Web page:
Sunday, November 29, 2009

Sunday Safari - Chicchirichì and Cock-a-doodle-do

They are loud, brave and proud, with feathers bright and ready to fight...

Vyaceslav Legkobit, Hto shto malyuє. Kto chto risuet, 1968,
thanks to another great post from Kickcan and Conkers

poster by Waldemar Swierzy for Cepelia, Polish arts and crafts stores, 1999

Coq by Roger Excoffon, 1963

illustration for Dummy magazine by Herr Mueller

Stig Lindberg's ABC, thanks to Fine little day

Rooster candle holder by Lotta Galve and Bengt Lindberg, thanks to The Art Room Plant

illustration by John Alcorn from The Fireside Book of Children's Songs, 1966

Roosterlimited edition sculpture by Eric Carle

Gallo e cestaMichele Ranchetti, 1960

Gallo by Sebastiano Ranchetti, 2006

Saturday, November 28, 2009

Mad Men and Crazy Critters, 3rd episode – La Révolution Savignac

The Poster bears the same relation to the fine arts as freestyle wrestling does to good manners.  

Most of Animalarium's visitors are likely already familiar with Raymond Savignac (1907-2002), 
one of the most celebrated French poster artists of the past century. He is also one of my favorites,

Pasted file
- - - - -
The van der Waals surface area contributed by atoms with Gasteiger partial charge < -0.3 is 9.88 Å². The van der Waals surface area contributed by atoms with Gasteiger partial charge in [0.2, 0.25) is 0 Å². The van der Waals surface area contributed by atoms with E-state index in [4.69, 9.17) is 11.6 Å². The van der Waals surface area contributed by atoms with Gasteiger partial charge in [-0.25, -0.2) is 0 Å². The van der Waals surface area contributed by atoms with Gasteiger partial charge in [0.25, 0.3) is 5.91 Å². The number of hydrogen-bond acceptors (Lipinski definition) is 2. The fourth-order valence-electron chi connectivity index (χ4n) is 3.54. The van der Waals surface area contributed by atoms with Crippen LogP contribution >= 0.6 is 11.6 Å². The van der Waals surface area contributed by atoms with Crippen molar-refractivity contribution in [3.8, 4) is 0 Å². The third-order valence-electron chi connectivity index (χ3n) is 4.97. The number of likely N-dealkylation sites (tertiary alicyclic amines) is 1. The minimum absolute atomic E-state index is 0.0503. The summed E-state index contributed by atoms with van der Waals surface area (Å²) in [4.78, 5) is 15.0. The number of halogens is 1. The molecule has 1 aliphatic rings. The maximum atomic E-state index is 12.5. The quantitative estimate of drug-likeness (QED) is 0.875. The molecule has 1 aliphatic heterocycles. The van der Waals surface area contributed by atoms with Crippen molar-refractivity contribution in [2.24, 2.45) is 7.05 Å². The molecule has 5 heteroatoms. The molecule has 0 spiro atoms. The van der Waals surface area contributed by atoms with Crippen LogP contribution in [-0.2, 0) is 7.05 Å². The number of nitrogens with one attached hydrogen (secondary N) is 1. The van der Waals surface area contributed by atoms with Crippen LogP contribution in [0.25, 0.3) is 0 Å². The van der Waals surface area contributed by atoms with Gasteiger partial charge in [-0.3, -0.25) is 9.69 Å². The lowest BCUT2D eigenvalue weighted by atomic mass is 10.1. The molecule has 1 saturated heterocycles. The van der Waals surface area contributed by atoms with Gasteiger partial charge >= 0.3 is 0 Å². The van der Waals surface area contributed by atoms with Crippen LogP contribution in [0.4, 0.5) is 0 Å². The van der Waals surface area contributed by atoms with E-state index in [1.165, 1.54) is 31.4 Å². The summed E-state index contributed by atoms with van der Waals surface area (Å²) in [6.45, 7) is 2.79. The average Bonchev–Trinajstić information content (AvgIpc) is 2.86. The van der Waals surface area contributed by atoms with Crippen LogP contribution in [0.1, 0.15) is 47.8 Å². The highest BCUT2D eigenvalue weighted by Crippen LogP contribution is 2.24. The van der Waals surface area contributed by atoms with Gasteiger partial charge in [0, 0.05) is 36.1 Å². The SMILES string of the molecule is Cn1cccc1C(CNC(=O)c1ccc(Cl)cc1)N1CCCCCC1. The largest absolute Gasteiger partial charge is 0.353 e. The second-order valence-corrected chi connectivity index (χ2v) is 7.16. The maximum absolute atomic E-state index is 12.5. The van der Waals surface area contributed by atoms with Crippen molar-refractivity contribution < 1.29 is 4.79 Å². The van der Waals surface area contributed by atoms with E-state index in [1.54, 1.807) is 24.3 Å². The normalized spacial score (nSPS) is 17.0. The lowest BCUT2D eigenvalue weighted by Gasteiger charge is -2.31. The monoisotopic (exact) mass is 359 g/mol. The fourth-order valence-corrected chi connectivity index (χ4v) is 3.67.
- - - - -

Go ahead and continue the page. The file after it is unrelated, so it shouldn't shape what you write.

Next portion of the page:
thanks to the graceful spontaneity, cleverness and gentle humor of his works. Savignac left school 
at 15 and went to work as a draftsman and commercial artist. He started designing posters in 1935 
under the direction of the great Cassandre, and in the next ten years developed his own unique style. 
Fame arrived in 1949, thanks to Savignac's collaboration and exposition with Bernard Villemot
and to his famous design for Monsavon milk soap.

Cinzano and Quinzaine de la laine, 1951.

Sommeil = Equilibre and DOP journées des enfants propres, 1953.

Savignac viewed commercial art as "optimism at its most absurd", and "the creation of a fleeting image 
which people will not forget". He was very successful at putting these ideas into practice, and his